Houseplants Plant propagation

A Rubber Plant From a Leaf Cutting?

Question: I accidentally knocked a leaf off my rubber plant and have placed it in a glass of water. Will it root and produce a new rubber plant or am I simply wasting my time?


Réponse: Your rubber plant (Ficus elastica) leaf may well root, but it will never produce a new plant. 

Ficus leaves, especially those of large-leaved species—the fiddle-leaf fig, F. lyrata, for example—do have the capacity to produce roots from a leaf petiole if conditions are good. However, what they don’t have is the capacity to produce a new plant from a single leaf. There is no dormant bud on a ficus leaf that can eventually grow into a plant. You’ll get plenty of roots and the leaf may live on for months, even a few years (you’d have to pot it up into soil for that), but it will forever remain a single, lonely leaf.

Rooted leaves that never produce shoots are said to be “blind cuttings”. 

On the Internet, I often see thrilled indoor gardeners marveling over the leaf cuttings they took of a rubber plant: “Look,” they crow, “my leaf has roots!” They all look forward to the huge and beautiful rubber plant it will one day become, but they are going to be bitterly disappointed. 

A stem cutting from rubber plant, even one with only a single node, can root and produce a new shoot and, eventually, an entire new plant. Photo:

Now, if a piece of stem were included as part of the cutting, that would change everything. A stem cutting of such ficus plants, even only one with a single leaf, does have a dormant bud, found at the leaf base. So, if the stem roots, the bud will begin to grow and will soon produce a new plant.

But a leaf alone will be forever blind. 

There aren’t many plants that are capable of producing an entire new plant from a leaf cutting. African violets, streptocarpus, sansesverias, sedums, echeverias and (some) begonias are exceptions and will readily produce new plants from a healthy leaf. But none of ficus varieties will. 

Sorry to disappoint you!

Garden writer and blogger, author of 65 gardening books, lecturer and communicator, the Laidback Gardener, Larry Hodgson, passed away in October 2022. Known for his great generosity, his thoroughness and his sense of humor, he reached several generations of amateur and professional gardeners over his 40-year career. Thanks to his son, Mathieu Hodgson, and a team of contributors, will continue its mission of demystifying gardening and making it more accessible to all.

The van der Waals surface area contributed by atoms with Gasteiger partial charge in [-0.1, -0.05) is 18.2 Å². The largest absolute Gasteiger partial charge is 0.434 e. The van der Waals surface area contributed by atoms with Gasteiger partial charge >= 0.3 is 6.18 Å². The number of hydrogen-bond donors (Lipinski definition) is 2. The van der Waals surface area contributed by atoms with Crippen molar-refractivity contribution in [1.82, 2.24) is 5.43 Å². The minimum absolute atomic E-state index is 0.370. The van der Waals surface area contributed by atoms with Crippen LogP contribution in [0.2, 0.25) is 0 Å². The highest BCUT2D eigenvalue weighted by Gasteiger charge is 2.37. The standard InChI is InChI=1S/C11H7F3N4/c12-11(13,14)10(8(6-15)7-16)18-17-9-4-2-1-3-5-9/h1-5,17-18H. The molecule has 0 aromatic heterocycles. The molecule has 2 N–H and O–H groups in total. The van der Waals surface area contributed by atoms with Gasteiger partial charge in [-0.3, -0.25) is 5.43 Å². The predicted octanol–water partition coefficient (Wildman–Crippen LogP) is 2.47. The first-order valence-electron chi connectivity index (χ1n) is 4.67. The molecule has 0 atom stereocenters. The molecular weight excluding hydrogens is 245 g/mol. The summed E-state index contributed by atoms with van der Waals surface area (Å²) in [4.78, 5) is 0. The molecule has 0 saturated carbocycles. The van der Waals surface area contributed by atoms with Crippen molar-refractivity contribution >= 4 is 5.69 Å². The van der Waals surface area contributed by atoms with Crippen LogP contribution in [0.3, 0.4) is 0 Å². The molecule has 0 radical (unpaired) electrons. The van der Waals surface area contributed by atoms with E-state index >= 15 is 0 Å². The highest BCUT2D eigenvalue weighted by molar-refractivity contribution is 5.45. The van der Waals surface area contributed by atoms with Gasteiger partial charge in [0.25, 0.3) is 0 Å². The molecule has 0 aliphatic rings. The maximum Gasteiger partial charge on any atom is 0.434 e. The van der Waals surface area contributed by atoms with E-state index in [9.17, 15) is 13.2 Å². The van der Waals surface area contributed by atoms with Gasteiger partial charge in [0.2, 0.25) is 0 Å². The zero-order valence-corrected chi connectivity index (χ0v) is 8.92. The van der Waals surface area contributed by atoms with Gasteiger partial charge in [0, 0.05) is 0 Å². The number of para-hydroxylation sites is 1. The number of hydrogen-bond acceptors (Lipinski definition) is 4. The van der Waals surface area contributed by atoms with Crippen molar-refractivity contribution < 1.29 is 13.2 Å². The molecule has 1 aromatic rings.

3 comments on “A Rubber Plant From a Leaf Cutting?

  1. I did an experiment recently too. It can produce new leaves. But the process is very long. I planted four leaves in a pot with regular soil. It didn’t take very long for the leaves to root. But for new leaves to grow, in my case, it has taken more than 4 months.

  2. Gloria Aranzanso

    I actually have a friend who tried to experiment putting a leaf in water and when roots came out, she planted it on a pot and there it grows into a new plant. ?

  3. They actually ‘can’, they just don’t. The same undifferentiated callus growth from which adventitious roots develop has the potential to also produce adventitious buds. However, such buds are rare, and by the time they start to grow, the original leaf is old and fading, and unable to sustain shoot growth.
    I managed to get Ficus microcarpa leaves to root and grow into small houseplants, but would not recommend it. I only did it because I was rooting some cuttings I brought back from down South, and stuck the broken leaves in with them. I was annoyed when the cuttings got pulled out by squirrels and left out to die on a hot day, just after getting potted, so I tended to the rooted leaves. They eventually developed adventitious shoots, but it took a long time. Since the shoots grow from undifferentiated burl growth, they suckered profusely, not matter how much I tried to prune them onto just a few dominant stems. Normal cuttings grow from just a few distinct buds, so are easier to prune to just a few, or a single main stem.
    We sometimes, although very rarely, find rooted leaves in our flats of rhododendron cuttings. We do not intentionally stick them, but they sometimes break off in the process, and develop callus growth and roots right next to the cuttings from which they broke off of. We discard them, just because they can not keep up with the stem cuttings.

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